Kyrgyzstan – Reunions and Reverie

8/11 – 8/13  Osh (the other city in Kyrgystan besides Bishkek)

Exhausted and mentally drained from the Pamirs, I was much in need of some comfort in Osh: a shower, large portions of nutritious food, and most of all–a place to vegetate. Luckily, at the beginning of my trip in Turkey, through word-of-mouth, I was added to an email list for people who were cycling the Silk Road this year. Because of this, I found out from other cyclists that I could have my own room (and bathroom) at the Stary Gorod Hotel in Osh for only 300 som ($6) per night. What a deal! Other cyclists I met paid that much just to camp. Thank you fellow cyclists for the inside scoop!

From the outside, the hotel looked half abandoned apartment building. To get there, you had to weave through a flower shop, walk across a disheveled courtyard, and squeeze between two collapsing concrete walls. Of course, in typical Central Asian style, there were no signs, not even at the front door to tell you that you were at a hotel.

Eventually I found Mira, the friendly manager of the hotel. She spoke some English and from the moment I met her, she took care of me almost like a daughter. She lived alone in one of the hotel rooms so I think she was very happy to have me as company. The rest of her family was living and working in Russia. Despite its sketchy looks from the outside, the hotel was comfortable on the inside, with several simple, clean rooms on the second floor. Later, I learned from Mira why the rest of the building and the neighborhood looked so shotty: the buildings were set on fire during the Osh riots in 2010, and she (and her neighbors) hadn’t had time or money to repair the damages. The riots were a result of some ethnic clashes in the city. Mira said the issues have since been resolved and there was no need to worry now.

P1020803simple comforts for the weary. my own hotel room!

With such comfortable accomodation, I decided to stay a few days in Osh. While other tourists went exploring the city, I did practically nothing the entire time. Sometimes you really just need to vegetate. I bought myself a huge jar of honey and lemons from the bazaar to ease the cough and spent most of my time resting as much as I could. Simply finding lemons at the bazaar was a delight! Citrus doesn’t grow in these parts of the world, so they’re hard to find.

Compared to the Pamirs, Osh was filled with lots of goodies:

P1020809the bazaar in Osh was one of my favorites–very lively and bustling. also, there were goat heads (with eyes and everything) for sale! Sorry I don’t have a picture of them!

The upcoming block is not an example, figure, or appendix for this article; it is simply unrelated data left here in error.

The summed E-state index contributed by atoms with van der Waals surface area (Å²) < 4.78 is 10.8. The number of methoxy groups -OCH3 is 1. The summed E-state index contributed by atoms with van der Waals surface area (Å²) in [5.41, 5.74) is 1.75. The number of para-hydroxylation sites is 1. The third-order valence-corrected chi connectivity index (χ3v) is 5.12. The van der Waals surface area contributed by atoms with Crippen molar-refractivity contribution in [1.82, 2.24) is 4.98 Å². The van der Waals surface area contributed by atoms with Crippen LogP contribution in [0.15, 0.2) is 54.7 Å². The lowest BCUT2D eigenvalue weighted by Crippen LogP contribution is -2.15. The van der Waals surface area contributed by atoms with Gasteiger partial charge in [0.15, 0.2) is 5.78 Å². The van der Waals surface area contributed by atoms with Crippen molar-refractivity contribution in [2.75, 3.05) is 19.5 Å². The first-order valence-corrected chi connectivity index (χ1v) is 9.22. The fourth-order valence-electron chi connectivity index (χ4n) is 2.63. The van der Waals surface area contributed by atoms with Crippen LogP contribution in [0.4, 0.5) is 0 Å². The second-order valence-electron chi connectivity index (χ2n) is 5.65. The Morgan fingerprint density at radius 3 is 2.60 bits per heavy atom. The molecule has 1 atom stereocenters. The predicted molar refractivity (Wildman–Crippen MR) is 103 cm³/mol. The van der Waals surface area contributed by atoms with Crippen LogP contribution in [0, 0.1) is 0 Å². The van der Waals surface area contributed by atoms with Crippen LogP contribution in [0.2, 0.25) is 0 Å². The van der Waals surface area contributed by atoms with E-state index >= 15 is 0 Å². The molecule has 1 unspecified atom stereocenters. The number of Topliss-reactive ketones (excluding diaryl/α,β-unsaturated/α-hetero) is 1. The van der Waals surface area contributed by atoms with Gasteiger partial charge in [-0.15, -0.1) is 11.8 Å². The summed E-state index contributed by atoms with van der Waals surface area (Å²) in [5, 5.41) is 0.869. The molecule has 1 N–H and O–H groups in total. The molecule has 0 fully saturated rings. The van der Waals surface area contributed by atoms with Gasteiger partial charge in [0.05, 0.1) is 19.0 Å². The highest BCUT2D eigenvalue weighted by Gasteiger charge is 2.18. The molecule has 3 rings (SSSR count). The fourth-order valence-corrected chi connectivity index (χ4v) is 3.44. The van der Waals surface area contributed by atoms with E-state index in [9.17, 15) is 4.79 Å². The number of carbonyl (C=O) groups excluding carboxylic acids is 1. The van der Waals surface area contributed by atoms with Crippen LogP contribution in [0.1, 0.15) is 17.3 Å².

P1020804Uyghur laghman–noodles with yummy meat sauce. Uyghurs are from Xinjiang Province in China. One plate at a fantastic price of $1.25. Although, I had to eat two plates to fill me up for a meal.


P1020805Which cell phone number would you like?

P1020806Beijing Market in Osh: where there is karaoke! and Chinese restaurants! Moshii and I went to the Shanghai restaurant for dinner one day. Everyone working there was Chinese, and all the customers eating there were also Chinese (local workers). It felt so good to understand their language and order food in Chinese. The other amazing thing at the restaurant was the TV had CCTV (Chinese satellite channel that we also get in the US), and it was showing the same dating show that I watched with my parents (don’t ask…) before I left!

P1020807gulyash lunch

P1020811Turkish bakery with lots of yummy baked goods


8/14 Osh -> Ozgen

After 4 days of proper food and rest, I was fit enough to continue cycling again. Though I still felt low in spirit (the thought of another dirt road or uphill was almost unbearable), I told myself it was all mental. Worrying and moping about in the city wasn’t going to improve things.

From Osh I decided to take the main, paved road to Bishkek. Originally, I had wanted to take an alternative route to visit the more scenic parts of Kyrgystan but that would entail many more steep uphills and bad roads, which sounded miserable at this point in time. While riding out of Osh, I felt a bit defeated for being too tired to take the scenic route, but after a day of cycling alone, I came to peace with myself. One of the best things about cycling alone is it gives you the time and space to think through things. I reasoned:

1) “The mountain will always be there”– MITOC Winter School saying that means “You can always to come back!”

2) Next time, I’ll know more Russian

3) Next time, with a fresh start, I’ll be excited about dirt roads and mountains

4) Next time, maybe you, my friends, can join me for a REVENGE trip to Kyrgyzstan, where we’ll take revenge on the places I couldn’t take on this time.

P1020812P1020819looks like the American Midwest. Corn and hay!